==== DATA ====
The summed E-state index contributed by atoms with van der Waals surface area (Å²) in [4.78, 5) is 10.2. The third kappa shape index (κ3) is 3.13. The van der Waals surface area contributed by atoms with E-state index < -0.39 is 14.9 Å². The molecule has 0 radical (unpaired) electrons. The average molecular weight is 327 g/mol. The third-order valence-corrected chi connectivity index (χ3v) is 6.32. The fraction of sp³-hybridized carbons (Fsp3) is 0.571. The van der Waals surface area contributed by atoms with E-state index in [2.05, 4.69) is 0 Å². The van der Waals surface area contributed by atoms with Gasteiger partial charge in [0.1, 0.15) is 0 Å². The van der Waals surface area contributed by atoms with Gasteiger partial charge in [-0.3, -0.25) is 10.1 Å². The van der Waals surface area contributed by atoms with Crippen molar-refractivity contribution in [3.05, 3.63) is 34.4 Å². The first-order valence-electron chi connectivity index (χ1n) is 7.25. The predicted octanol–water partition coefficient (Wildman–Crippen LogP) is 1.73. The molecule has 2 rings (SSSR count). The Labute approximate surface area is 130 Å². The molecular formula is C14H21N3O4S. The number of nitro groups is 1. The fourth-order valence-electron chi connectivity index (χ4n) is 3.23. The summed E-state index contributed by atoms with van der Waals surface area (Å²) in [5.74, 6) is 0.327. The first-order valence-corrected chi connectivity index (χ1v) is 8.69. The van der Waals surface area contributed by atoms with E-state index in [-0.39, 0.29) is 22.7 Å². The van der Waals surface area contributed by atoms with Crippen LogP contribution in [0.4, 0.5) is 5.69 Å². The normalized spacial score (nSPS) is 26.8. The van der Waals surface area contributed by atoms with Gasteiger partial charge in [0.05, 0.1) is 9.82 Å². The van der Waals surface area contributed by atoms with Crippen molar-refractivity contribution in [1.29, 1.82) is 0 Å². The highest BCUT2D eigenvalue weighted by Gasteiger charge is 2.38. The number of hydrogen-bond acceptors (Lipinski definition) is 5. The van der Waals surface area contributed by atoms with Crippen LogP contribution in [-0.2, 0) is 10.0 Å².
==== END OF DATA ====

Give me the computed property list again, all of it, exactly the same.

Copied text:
The summed E-state index contributed by atoms with van der Waals surface area (Å²) in [4.78, 5) is 10.2. The third kappa shape index (κ3) is 3.13. The van der Waals surface area contributed by atoms with E-state index < -0.39 is 14.9 Å². The molecule has 0 radical (unpaired) electrons. The average molecular weight is 327 g/mol. The third-order valence-corrected chi connectivity index (χ3v) is 6.32. The fraction of sp³-hybridized carbons (Fsp3) is 0.571. The van der Waals surface area contributed by atoms with E-state index in [2.05, 4.69) is 0 Å². The van der Waals surface area contributed by atoms with Gasteiger partial charge in [0.1, 0.15) is 0 Å². The van der Waals surface area contributed by atoms with Gasteiger partial charge in [-0.3, -0.25) is 10.1 Å². The van der Waals surface area contributed by atoms with Crippen molar-refractivity contribution in [3.05, 3.63) is 34.4 Å². The first-order valence-electron chi connectivity index (χ1n) is 7.25. The predicted octanol–water partition coefficient (Wildman–Crippen LogP) is 1.73. The molecule has 2 rings (SSSR count). The Labute approximate surface area is 130 Å². The molecular formula is C14H21N3O4S. The number of nitro groups is 1. The fourth-order valence-electron chi connectivity index (χ4n) is 3.23. The summed E-state index contributed by atoms with van der Waals surface area (Å²) in [5.74, 6) is 0.327. The first-order valence-corrected chi connectivity index (χ1v) is 8.69. The van der Waals surface area contributed by atoms with E-state index in [-0.39, 0.29) is 22.7 Å². The van der Waals surface area contributed by atoms with Crippen LogP contribution in [0.4, 0.5) is 5.69 Å². The normalized spacial score (nSPS) is 26.8. The van der Waals surface area contributed by atoms with Gasteiger partial charge in [0.05, 0.1) is 9.82 Å². The van der Waals surface area contributed by atoms with Crippen molar-refractivity contribution in [1.29, 1.82) is 0 Å². The highest BCUT2D eigenvalue weighted by Gasteiger charge is 2.38. The number of hydrogen-bond acceptors (Lipinski definition) is 5. The van der Waals surface area contributed by atoms with Crippen LogP contribution in [-0.2, 0) is 10.0 Å².